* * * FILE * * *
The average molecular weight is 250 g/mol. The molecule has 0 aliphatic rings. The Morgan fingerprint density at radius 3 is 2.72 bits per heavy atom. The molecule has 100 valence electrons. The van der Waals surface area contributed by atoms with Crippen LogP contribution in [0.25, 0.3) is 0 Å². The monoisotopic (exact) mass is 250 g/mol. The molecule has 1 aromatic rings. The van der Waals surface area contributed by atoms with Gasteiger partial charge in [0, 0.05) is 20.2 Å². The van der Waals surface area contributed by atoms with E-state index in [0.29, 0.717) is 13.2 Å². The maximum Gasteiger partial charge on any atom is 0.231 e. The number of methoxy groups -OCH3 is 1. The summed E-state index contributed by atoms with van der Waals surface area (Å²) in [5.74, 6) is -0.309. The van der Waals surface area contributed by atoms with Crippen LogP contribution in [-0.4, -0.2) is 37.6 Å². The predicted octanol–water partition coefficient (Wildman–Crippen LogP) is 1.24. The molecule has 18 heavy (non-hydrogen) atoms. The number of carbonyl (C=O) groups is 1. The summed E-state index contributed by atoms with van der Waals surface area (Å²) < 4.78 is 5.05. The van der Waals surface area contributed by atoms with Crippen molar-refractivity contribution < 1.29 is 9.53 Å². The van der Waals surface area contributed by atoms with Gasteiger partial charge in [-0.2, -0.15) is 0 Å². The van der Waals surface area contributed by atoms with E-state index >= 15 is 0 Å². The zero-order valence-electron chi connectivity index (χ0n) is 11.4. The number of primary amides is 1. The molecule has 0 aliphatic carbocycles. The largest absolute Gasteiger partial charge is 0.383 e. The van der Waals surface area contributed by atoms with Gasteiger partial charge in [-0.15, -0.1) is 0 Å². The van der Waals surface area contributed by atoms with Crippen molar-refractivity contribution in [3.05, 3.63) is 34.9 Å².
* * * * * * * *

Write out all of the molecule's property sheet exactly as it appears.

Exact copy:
The average molecular weight is 250 g/mol. The molecule has 0 aliphatic rings. The Morgan fingerprint density at radius 3 is 2.72 bits per heavy atom. The molecule has 100 valence electrons. The van der Waals surface area contributed by atoms with Crippen LogP contribution in [0.25, 0.3) is 0 Å². The monoisotopic (exact) mass is 250 g/mol. The molecule has 1 aromatic rings. The van der Waals surface area contributed by atoms with Gasteiger partial charge in [0, 0.05) is 20.2 Å². The van der Waals surface area contributed by atoms with E-state index in [0.29, 0.717) is 13.2 Å². The maximum Gasteiger partial charge on any atom is 0.231 e. The number of methoxy groups -OCH3 is 1. The summed E-state index contributed by atoms with van der Waals surface area (Å²) in [5.74, 6) is -0.309. The van der Waals surface area contributed by atoms with Crippen LogP contribution in [-0.4, -0.2) is 37.6 Å². The predicted octanol–water partition coefficient (Wildman–Crippen LogP) is 1.24. The molecule has 18 heavy (non-hydrogen) atoms. The number of carbonyl (C=O) groups is 1. The summed E-state index contributed by atoms with van der Waals surface area (Å²) < 4.78 is 5.05. The van der Waals surface area contributed by atoms with Crippen molar-refractivity contribution < 1.29 is 9.53 Å². The van der Waals surface area contributed by atoms with Gasteiger partial charge in [-0.2, -0.15) is 0 Å². The van der Waals surface area contributed by atoms with E-state index >= 15 is 0 Å². The zero-order valence-electron chi connectivity index (χ0n) is 11.4. The number of primary amides is 1. The molecule has 0 aliphatic carbocycles. The largest absolute Gasteiger partial charge is 0.383 e. The van der Waals surface area contributed by atoms with Gasteiger partial charge in [-0.15, -0.1) is 0 Å². The van der Waals surface area contributed by atoms with Crippen molar-refractivity contribution in [3.05, 3.63) is 34.9 Å².